One of the hallmarks of the labor movement, strikes are organized events in which workers stop production and refuse to return to their jobs until their demands are met. The most popular strike demands have historically been higher wages, shorter hours or safer working conditions. Strikes have been occuring in America since the Revolutionary era, but became increasingly prevalent during the Industrial Revolution. Some of the most famous strikes in American history, like the Homestead strike or the Ludlow Massacre, ended in violence as industry owners hired armed guards to break the strikes.
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Did You Know?
The longest strike in American history lasted from 1991 to 2005, after workers at a California factory walked off the the job.
Strikes have played a significant role in the economic, political, and social life of the United States throughout its history. From strikes by shoemakers, printers, bakers, and other artisans in the era of the Revolution through the bitter airline strikes two centuries later, workers repeatedly tried to defend or improve their living and working conditions by collectively refusing to work until specific demands were met.
Since the early 1880s, when reliable statistics were first compiled, American workers have struck with a frequency roughly equal to that of their peers in Europe. Strikes in the United States, however, have tended to last longer than elsewhere, with a mean duration between 1881 and 1974 of twenty days. Accordingly, the total number of workdays lost in strikes proportionate to the size of the work force has been higher in the United States than almost anywhere else in the world.
The United States also has had the bloodiest labor history of any industrial nation. The first strike fatalities were two New York tailors, killed in 1850 by police dispersing a crowd of strikers. Since then, according to one estimate, well over seven hundred people--mostly strikers--have died in strike-related violence, and the total may be much higher. Some died in famous incidents, such as the 1913 Ludlow Massacre, when National Guardsmen attacked a tent colony of striking Colorado miners, or the 1937 Memorial Day Massacre, when ten supporters of a steel strike were killed by Chicago police. Most, however, died in little-noted confrontations with company guards, private detectives, scabs, or police.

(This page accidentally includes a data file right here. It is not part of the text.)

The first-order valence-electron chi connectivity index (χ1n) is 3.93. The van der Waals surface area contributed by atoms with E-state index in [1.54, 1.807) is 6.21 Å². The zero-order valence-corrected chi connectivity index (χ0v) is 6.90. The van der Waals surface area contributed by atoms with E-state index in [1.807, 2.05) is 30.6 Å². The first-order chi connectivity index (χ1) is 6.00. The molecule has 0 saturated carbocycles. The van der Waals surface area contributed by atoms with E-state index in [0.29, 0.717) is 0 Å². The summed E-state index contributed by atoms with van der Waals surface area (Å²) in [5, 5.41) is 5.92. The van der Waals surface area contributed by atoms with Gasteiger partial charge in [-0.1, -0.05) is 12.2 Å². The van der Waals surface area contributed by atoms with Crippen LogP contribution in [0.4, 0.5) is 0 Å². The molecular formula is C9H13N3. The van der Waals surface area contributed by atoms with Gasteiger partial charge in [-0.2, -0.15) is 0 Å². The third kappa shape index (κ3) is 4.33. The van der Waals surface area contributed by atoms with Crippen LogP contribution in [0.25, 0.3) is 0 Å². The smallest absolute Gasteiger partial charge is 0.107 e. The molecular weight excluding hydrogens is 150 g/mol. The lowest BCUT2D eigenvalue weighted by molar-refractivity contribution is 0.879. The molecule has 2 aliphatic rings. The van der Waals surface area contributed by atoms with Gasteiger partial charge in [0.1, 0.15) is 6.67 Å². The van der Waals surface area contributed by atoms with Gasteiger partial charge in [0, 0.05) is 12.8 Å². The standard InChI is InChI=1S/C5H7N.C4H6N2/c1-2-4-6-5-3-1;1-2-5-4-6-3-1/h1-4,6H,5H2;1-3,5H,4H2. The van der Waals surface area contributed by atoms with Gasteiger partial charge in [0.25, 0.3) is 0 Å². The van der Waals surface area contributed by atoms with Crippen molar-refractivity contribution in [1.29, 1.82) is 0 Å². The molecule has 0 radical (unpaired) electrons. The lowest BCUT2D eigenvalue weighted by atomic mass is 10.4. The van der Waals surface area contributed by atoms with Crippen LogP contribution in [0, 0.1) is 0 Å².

Although wage disputes have been the single most common cause of strikes, workers have walked off their jobs for many reasons, including efforts to win union recognition, shorten the workday, gain or defend control over the work process, improve working conditions, and protest the disciplining of unionists. Strikes have been called to exclude nonwhites or women from jobs and, more rarely, to protest racial discrimination. Unlike elsewhere, political strikes over non-work-related issues have been uncommon.
Strikes have played a major role in both the rise and fall of unions (though many have occurred without union involvement). Often strikes have stimulated the formation of new unions or union federations. The first citywide labor federations, formed in the 1820s and 1830s, grew out of strikes by artisans seeking to shorten their workday. Over a century later, the Congress of Industrial Organizations (cio) was indirectly an outgrowth of a wave of strikes by industrial workers. Conversely, failed strikes have destroyed many unions. The American Railway Union, for example, was unable to survive the defeat of its 1894 strike against the Pullman Car Company. More recently, the mass firing of striking air traffic controllers by the Reagan administration led to the demise of the Professional Air Traffic Controllers Organization.
American strikes have tended to come in waves, usually linked to the business cycle. Their frequency usually has risen whenever unemployment has been low. Unions have been strongest during such periods and workers less fearful about losing their jobs. Many of the bitterest strikes, though, occurred at the beginning of economic downturns, when companies slashed wages. Political and legal developments also have influenced the pattern of work stoppages. For instance, the passage of the National Industrial Recovery Act in 1933 stimulated a wave of strikes, as workers sensed a new sympathy for unionism on the part of the federal government.
The first American strikes, in the late eighteenth and early nineteenth centuries, were conducted by journeymen artisans, such as shoemakers, printers, and carpenters, often acting through local trade societies. Typically these "turn-outs" or "stand-outs" began when a group of workers decided on a scale of "prices" for their labor, pledging not to work for any employer paying less. Walkouts were almost always peaceful, since strikers simply stayed home until they could find a job paying the agreed-upon wages. Usually if within a few days employers did not meet the proposed prices, the strike collapsed.
Strikes by the early trade societies were effective because the supply of skilled workers within local labor markets was limited. Employers tried to counteract these stoppages through the courts. Starting in 1806 a series of criminal conspiracy cases was brought against workers for combining to raise wages and injure others (by refusing to work with nonunionists). These successful prosecutions inhibited the spread of strikes and trade societies, which were then dealt a devastating blow by the depression of 1819.
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